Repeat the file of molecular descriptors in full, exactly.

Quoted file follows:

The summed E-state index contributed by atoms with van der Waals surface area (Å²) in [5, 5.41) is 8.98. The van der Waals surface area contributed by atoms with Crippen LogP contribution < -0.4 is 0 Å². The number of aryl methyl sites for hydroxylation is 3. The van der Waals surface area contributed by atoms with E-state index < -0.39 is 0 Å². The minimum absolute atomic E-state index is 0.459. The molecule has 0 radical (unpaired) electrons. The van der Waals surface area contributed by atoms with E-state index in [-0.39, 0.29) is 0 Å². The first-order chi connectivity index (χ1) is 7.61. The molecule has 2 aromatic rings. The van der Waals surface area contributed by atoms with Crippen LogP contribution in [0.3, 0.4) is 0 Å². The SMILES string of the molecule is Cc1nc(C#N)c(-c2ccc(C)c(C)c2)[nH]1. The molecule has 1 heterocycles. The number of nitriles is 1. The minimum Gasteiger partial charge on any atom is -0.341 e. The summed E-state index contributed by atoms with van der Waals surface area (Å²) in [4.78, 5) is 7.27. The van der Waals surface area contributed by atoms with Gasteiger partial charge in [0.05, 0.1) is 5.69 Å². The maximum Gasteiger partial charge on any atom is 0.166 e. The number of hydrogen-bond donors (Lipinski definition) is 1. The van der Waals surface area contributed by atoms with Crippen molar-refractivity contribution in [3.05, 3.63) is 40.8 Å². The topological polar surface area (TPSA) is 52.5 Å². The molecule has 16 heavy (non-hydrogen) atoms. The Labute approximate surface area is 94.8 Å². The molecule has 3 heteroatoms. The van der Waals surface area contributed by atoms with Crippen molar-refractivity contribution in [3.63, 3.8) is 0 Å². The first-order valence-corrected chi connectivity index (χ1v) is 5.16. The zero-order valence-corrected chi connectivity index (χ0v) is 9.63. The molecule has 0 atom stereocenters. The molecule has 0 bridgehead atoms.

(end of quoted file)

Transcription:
The summed E-state index contributed by atoms with van der Waals surface area (Å²) in [5, 5.41) is 8.98. The van der Waals surface area contributed by atoms with Crippen LogP contribution < -0.4 is 0 Å². The number of aryl methyl sites for hydroxylation is 3. The van der Waals surface area contributed by atoms with E-state index < -0.39 is 0 Å². The minimum absolute atomic E-state index is 0.459. The molecule has 0 radical (unpaired) electrons. The van der Waals surface area contributed by atoms with E-state index in [-0.39, 0.29) is 0 Å². The first-order chi connectivity index (χ1) is 7.61. The molecule has 2 aromatic rings. The van der Waals surface area contributed by atoms with Crippen LogP contribution in [0.3, 0.4) is 0 Å². The SMILES string of the molecule is Cc1nc(C#N)c(-c2ccc(C)c(C)c2)[nH]1. The molecule has 1 heterocycles. The number of nitriles is 1. The minimum Gasteiger partial charge on any atom is -0.341 e. The summed E-state index contributed by atoms with van der Waals surface area (Å²) in [4.78, 5) is 7.27. The van der Waals surface area contributed by atoms with Gasteiger partial charge in [0.05, 0.1) is 5.69 Å². The maximum Gasteiger partial charge on any atom is 0.166 e. The number of hydrogen-bond donors (Lipinski definition) is 1. The van der Waals surface area contributed by atoms with Crippen molar-refractivity contribution in [3.05, 3.63) is 40.8 Å². The topological polar surface area (TPSA) is 52.5 Å². The molecule has 16 heavy (non-hydrogen) atoms. The Labute approximate surface area is 94.8 Å². The molecule has 3 heteroatoms. The van der Waals surface area contributed by atoms with Crippen molar-refractivity contribution in [3.63, 3.8) is 0 Å². The first-order valence-corrected chi connectivity index (χ1v) is 5.16. The zero-order valence-corrected chi connectivity index (χ0v) is 9.63. The molecule has 0 atom stereocenters. The molecule has 0 bridgehead atoms.